We're stepping up a gear: The Australian economy seems to have started moving up a gear, according to a strong business survey for March from the National Australia Bank.   "While 2010 appears to have started somewhat slower than late 2009, the pace of activity appears to have accelerated sharply in recent months," the NAB commented, with the bank estimating growth running at a very strong annual rate of 4.5% in the past six months.   It reconfirmed its interest rate upgrade of late last month, forecasting another rate rise by the Reserve Bank next month, and a cash rate of 5.25% by the end of this year, when the bank sees the unemployment rate hitting 4.5% (and 4% by the end of 2011) from the current 5.3%.   It sees dwelling investment rising 8% this year and by 12% in 2011 and there was no sign in the survey of any impact of the recent slump in building approvals and housing finance that will soon bring the recent surge in house prices to an end.

Just what China ordered: In late January China's banking and financial regulators told China's myriad banks to cut their lending, in fact some were ordered to stop lending completely for 10 days. In February, the banks were told to cut lending to real estate with a series of new restrictions. Lending started falling. In March further restrictions on property loans were ordered as official concerns at a 10.7% rise in house prices in the year to February emerged. Overnight saw a more dramatic result of the directives with new lending in March falling to 510.7 billion yuan ($US74.8 billion) from February's 700.1 billion yuan. Figures from the country's central bank showed that as a result, new yuan-denominated lending in the first quarter dropped 43% to 2.6 trillion yuan, or 1.98 trillion yuan lower than in the first quarter of 2009. The joys of living in a centrally run economy!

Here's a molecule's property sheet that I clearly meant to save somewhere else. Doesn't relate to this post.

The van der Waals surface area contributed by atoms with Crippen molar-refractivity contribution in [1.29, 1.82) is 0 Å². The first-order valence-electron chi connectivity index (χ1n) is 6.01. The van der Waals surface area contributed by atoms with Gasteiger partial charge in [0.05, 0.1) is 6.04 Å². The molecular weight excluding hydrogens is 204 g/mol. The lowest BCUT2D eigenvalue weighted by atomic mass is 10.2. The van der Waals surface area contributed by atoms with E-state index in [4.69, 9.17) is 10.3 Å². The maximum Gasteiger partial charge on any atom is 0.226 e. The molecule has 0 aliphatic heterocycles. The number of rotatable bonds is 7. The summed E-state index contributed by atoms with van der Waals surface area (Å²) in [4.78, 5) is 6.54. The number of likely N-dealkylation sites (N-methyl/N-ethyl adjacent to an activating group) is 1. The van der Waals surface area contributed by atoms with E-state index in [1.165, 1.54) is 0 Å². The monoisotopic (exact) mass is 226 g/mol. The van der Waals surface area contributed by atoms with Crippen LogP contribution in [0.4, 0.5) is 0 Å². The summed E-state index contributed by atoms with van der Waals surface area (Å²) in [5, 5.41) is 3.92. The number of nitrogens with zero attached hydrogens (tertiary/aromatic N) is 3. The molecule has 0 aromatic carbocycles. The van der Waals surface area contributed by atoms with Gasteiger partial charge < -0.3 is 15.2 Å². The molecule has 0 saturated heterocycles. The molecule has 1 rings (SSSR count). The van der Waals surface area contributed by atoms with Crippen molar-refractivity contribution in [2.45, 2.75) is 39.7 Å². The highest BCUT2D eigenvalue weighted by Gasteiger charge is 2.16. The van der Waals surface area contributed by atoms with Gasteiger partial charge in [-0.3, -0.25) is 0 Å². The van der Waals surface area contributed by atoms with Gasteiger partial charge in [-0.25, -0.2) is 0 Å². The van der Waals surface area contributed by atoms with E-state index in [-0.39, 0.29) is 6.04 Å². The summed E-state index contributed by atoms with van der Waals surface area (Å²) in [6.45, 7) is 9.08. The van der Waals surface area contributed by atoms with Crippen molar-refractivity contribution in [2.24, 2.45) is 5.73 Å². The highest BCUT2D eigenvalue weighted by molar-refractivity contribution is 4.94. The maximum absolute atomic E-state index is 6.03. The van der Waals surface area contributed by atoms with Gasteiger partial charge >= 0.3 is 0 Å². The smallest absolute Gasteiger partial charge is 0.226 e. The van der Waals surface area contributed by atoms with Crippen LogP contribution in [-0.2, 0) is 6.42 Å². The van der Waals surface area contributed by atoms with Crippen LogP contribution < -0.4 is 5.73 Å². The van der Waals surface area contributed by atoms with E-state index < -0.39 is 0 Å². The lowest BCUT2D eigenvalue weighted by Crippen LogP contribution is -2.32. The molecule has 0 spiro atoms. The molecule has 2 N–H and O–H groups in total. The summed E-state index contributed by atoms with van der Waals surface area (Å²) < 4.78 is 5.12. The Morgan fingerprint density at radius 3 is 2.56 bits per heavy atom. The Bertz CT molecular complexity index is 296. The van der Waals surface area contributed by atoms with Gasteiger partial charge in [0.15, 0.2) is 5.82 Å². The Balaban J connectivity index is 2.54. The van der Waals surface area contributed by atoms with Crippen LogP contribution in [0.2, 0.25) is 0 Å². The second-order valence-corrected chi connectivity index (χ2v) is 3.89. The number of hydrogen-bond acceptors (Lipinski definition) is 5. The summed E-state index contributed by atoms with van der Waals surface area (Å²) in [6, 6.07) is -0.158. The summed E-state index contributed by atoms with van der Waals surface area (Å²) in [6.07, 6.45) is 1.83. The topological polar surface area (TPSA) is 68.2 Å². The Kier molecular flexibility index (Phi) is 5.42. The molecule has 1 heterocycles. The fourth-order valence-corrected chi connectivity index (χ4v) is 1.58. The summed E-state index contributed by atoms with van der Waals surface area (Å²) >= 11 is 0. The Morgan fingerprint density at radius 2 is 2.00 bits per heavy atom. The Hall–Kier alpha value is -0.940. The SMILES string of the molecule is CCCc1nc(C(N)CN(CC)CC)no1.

More good news for China: China's President Hu Jintao met President Barack Obama overnight in Washington to discuss a few niggles, such as the value of the yuan. He took with him the welcome news that growth in the country's foreign exchange reserves has slowed. They hit a new new high of $US2.4471 trillion by the end of March, up $US47.9 billion from the fourth quarter of 2009 when they jumped $US126.5 billion. But the smaller rise couldn't hide a 25.25% surge from the first quarter in 2009; that's a rise of more than $US440 billion in the 12 months. The trade surplus fell 76.7% in the latest quarter to just $14.49 billion, so the reserves were boosted by another $US30 billion or more in other income in the quarter, possibly so-called hot money slipping into China illegally.